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May 26th, 2010, 07:04 PM   #1
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Need help creating formula for:Fn-1 + Fn-2 + ... + Fn-k

I am a novice computer programmer, and I am looking to write a simple data compression program. It seems that one could use a recurrence relation sequence or Closed-form expression thereof - to compress any file down to a few bytes.

See files on a computer could be looked at as one really big(astronomical number). A small formula, only a few bytes wide, could ideally represent any abitrary sized file(e.g. 1, 2, 50 gigs+, etc), and when one needed to decompress - the zip program would merely caclulate the formula, and the end result would be a really big binary number. The binary would be your file.

Fibonacci numbers do not include every number - which, of course, is a very good thing. So I was thinking that I could use a formula similar to "Binet's formula". . So I need a similar Closed-form expression that would calculate:


Fn-1 + Fn-2 + ... + Fn-k

k being any arbitrary number > 2.


[color=#FF0000]My requests[/color]:
[color=#FF0000]=================================================[/color]
(1)
Would anyone be so kind as to write me a closed-form expression for the recurrence relation sequence:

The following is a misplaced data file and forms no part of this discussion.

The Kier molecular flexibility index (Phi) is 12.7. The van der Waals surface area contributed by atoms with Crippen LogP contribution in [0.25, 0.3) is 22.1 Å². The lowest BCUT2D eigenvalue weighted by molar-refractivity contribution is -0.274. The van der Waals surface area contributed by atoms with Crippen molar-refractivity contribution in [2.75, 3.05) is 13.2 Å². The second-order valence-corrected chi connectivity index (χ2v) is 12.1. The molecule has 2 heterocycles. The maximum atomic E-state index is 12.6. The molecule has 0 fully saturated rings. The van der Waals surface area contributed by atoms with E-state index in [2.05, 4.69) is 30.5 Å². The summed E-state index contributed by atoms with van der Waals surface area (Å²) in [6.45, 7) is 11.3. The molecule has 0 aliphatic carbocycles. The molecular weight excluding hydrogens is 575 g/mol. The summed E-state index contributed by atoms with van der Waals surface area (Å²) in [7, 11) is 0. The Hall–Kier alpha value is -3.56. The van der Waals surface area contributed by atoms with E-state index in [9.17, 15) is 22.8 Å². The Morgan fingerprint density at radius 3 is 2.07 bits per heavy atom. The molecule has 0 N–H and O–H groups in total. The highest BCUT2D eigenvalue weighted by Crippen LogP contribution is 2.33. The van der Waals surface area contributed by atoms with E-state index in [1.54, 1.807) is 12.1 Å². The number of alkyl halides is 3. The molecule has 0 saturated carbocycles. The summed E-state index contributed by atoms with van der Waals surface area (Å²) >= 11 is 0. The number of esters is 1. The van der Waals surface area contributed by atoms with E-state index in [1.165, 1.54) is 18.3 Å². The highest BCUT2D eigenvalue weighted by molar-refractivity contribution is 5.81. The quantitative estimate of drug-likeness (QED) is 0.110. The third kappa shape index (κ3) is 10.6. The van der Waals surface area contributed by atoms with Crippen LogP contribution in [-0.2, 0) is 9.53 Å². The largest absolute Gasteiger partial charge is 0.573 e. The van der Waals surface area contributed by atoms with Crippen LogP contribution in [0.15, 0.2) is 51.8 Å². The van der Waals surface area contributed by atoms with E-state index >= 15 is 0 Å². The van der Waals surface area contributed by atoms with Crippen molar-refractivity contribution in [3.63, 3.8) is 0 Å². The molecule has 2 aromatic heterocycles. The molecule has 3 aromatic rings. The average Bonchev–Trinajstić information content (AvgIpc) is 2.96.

Fn-1 + Fn-2 + ... + Fn-k


---------------------------------------------------------
(2)

If no one is willing to write me a formula, then could someone at least talk me through writing it myself. Perhaps you could talk me through the motives and puposes behind the different parts of Binet's formula - that would help alot(e.g. Why use the sqrt of 5 in "phi" as opposed to another sqrt anyways). I am not well versed in mathematics, but if you explain things in graphical and simple terms I will eventually figure out what your writing.



[color=#FF0000]=================================================[/color]


i am all to willing to do this myself except I do not yet have the necessary math expertise to do so. I also, unfortunately, have had a very dibilitating mental disorder for a number of years now and it has put my entire life on ice, I am currently taking medication, and when I get better I will VERY gladly fufill all my mathematical endeavors.